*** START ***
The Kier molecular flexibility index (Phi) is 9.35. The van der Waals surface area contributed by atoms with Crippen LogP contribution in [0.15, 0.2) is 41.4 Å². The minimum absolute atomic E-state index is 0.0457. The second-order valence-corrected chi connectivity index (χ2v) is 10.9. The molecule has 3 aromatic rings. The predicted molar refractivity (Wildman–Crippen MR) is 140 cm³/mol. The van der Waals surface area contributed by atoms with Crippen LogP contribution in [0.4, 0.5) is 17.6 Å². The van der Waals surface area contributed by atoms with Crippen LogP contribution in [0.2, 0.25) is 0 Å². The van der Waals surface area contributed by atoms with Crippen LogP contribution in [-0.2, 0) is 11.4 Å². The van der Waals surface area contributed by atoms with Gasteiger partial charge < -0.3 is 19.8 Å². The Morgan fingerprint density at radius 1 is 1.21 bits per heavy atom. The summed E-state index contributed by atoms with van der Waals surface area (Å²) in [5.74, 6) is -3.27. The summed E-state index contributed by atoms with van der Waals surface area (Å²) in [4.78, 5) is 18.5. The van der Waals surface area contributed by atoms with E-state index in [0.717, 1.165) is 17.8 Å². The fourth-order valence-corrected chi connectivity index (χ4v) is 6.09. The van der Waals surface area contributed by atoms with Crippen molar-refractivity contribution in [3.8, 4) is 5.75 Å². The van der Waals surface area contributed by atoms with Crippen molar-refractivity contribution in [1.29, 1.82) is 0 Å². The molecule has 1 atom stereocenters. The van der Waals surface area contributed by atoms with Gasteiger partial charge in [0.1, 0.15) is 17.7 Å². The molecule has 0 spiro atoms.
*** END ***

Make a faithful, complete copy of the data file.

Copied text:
The Kier molecular flexibility index (Phi) is 9.35. The van der Waals surface area contributed by atoms with Crippen LogP contribution in [0.15, 0.2) is 41.4 Å². The minimum absolute atomic E-state index is 0.0457. The second-order valence-corrected chi connectivity index (χ2v) is 10.9. The molecule has 3 aromatic rings. The predicted molar refractivity (Wildman–Crippen MR) is 140 cm³/mol. The van der Waals surface area contributed by atoms with Crippen LogP contribution in [0.4, 0.5) is 17.6 Å². The van der Waals surface area contributed by atoms with Crippen LogP contribution in [0.2, 0.25) is 0 Å². The van der Waals surface area contributed by atoms with Crippen LogP contribution in [-0.2, 0) is 11.4 Å². The van der Waals surface area contributed by atoms with Gasteiger partial charge < -0.3 is 19.8 Å². The Morgan fingerprint density at radius 1 is 1.21 bits per heavy atom. The summed E-state index contributed by atoms with van der Waals surface area (Å²) in [5.74, 6) is -3.27. The summed E-state index contributed by atoms with van der Waals surface area (Å²) in [4.78, 5) is 18.5. The van der Waals surface area contributed by atoms with E-state index in [0.717, 1.165) is 17.8 Å². The fourth-order valence-corrected chi connectivity index (χ4v) is 6.09. The van der Waals surface area contributed by atoms with Crippen molar-refractivity contribution in [3.8, 4) is 5.75 Å². The van der Waals surface area contributed by atoms with Crippen molar-refractivity contribution in [1.29, 1.82) is 0 Å². The molecule has 1 atom stereocenters. The van der Waals surface area contributed by atoms with Gasteiger partial charge in [0.1, 0.15) is 17.7 Å². The molecule has 0 spiro atoms.